A Florida state representative is trying to repeal the very gun control provisions he voted for after a gunman claimed the lives of 17 students and faculty at Marjory Stoneman Douglas High School in Parkland, Florida.
The legislation, which was signed into law by Governor Rick Scott (R) just three weeks ago, included a number of commonsense gun laws including raising the minimum age to buy a gun from 18 to 21, imposing a mandatory three-day waiting period on gun purchases, and a ban on bump stocks.
Now state Rep. Randy Fine is attempting to take it all away. He plans on filing three bills ahead of Florida’s next legislative session to reverse the state’s decision.
According to Florida Today, the lawmaker said he voted on the bill because of other provisions in the legislation like the inclusion of a school guardian program that would arm school employees and $400 million dollars for mental health counseling.
“The bill was a 105-page package and there are aspects of it we don’t like,” Fine said. “There might be someone else who files an appeal to the guardian program. Bills change and laws change over time.”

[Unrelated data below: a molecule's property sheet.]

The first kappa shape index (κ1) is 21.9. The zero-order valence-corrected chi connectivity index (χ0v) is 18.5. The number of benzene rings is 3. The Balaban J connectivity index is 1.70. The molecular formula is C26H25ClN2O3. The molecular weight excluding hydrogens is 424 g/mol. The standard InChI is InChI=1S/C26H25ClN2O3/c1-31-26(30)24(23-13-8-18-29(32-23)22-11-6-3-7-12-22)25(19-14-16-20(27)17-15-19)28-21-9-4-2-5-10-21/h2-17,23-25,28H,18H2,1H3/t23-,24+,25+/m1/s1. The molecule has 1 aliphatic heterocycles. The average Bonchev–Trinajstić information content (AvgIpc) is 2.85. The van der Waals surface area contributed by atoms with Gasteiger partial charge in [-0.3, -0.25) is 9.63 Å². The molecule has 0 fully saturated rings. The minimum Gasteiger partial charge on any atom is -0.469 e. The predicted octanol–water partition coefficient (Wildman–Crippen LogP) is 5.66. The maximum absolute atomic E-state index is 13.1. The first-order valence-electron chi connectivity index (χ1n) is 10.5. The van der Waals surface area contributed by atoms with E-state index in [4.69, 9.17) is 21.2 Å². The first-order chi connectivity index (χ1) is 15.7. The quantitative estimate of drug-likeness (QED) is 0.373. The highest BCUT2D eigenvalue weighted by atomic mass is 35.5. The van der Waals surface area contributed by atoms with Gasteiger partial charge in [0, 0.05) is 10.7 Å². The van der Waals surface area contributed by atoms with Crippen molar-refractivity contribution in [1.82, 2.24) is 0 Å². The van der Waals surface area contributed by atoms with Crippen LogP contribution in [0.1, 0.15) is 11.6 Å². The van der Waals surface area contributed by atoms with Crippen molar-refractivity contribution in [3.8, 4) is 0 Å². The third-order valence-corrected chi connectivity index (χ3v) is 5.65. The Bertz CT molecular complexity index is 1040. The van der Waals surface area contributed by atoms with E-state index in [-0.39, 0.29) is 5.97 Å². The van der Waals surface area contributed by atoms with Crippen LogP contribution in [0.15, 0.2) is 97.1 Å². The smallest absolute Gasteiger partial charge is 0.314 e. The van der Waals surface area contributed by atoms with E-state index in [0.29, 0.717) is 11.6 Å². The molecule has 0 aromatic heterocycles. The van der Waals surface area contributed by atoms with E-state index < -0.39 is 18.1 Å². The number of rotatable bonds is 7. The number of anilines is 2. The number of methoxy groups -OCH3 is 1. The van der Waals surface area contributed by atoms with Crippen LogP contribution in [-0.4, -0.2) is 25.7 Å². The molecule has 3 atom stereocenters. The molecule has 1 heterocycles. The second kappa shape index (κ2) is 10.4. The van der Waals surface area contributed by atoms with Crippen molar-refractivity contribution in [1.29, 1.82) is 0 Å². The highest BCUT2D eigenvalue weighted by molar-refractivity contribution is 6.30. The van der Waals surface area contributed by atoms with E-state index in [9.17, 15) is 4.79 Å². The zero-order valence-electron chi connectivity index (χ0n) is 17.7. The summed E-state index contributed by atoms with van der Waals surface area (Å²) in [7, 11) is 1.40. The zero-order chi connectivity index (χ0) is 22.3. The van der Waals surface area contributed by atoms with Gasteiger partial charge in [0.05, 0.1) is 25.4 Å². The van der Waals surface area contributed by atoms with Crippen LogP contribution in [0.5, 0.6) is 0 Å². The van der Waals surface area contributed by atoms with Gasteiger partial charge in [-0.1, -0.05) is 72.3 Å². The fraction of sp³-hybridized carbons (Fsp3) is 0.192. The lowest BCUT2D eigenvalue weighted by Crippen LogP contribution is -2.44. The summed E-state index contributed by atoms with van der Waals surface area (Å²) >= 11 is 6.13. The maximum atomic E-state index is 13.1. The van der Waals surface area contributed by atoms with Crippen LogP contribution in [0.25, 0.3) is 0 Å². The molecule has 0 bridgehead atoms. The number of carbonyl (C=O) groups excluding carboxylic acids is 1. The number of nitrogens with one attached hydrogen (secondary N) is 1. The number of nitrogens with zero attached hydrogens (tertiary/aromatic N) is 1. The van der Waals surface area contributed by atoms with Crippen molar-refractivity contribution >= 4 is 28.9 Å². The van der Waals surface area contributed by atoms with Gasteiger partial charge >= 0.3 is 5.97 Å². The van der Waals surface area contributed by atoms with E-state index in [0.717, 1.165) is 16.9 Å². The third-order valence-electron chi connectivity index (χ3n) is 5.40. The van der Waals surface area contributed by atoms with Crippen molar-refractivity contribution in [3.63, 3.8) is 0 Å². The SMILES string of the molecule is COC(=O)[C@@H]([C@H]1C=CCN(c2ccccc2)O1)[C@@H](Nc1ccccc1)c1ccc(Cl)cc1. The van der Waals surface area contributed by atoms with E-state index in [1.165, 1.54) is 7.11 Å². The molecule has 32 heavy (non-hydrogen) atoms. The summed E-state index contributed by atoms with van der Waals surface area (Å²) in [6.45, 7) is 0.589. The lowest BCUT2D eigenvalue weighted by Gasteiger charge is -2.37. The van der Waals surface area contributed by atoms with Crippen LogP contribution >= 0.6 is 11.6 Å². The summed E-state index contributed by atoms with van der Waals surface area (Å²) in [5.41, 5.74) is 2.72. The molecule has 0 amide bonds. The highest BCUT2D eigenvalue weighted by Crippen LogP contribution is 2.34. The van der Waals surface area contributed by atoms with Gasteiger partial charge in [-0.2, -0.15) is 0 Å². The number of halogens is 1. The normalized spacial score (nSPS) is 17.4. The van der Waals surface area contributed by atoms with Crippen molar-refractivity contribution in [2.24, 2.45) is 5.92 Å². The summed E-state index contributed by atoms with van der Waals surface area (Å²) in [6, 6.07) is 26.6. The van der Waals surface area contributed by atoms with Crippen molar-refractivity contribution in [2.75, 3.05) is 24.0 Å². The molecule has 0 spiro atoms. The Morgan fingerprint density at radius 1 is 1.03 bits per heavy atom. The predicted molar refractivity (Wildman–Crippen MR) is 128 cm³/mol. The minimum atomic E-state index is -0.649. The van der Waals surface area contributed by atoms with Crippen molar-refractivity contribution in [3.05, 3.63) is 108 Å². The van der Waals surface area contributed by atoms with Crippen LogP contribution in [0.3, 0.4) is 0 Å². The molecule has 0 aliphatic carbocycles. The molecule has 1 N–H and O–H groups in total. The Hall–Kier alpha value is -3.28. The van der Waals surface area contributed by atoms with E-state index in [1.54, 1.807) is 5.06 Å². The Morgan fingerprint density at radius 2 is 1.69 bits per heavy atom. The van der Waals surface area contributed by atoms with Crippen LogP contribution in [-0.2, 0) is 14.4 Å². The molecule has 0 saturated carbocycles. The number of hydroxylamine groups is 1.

Fine believes control measures like a higher minimum age or mandatory waiting period would not have prevented the Parkland shooter from committing his crime.
“The fallacy of gun control laws is that they work,” he said.
In the case of bump stocks, the device that alters semi-automatic weapons to fire like an illegal automatic weapon, Fine argues that most people who own a bump stock aren’t mass shooters.
“We don’t make cars illegal because drunk drivers use them to kill people,” Fine said.
Fine’s arguments appear to fall in line with those of the National Rifle Association (NRA), which sued the state of Florida after the bill was signed into law for the same measures Fine is attempting to repeal. The NRA claims the bill “punishes law-abiding gun owners for the criminal acts of a deranged individual,” and threatens the second amendment rights of 18- and 20-year-olds.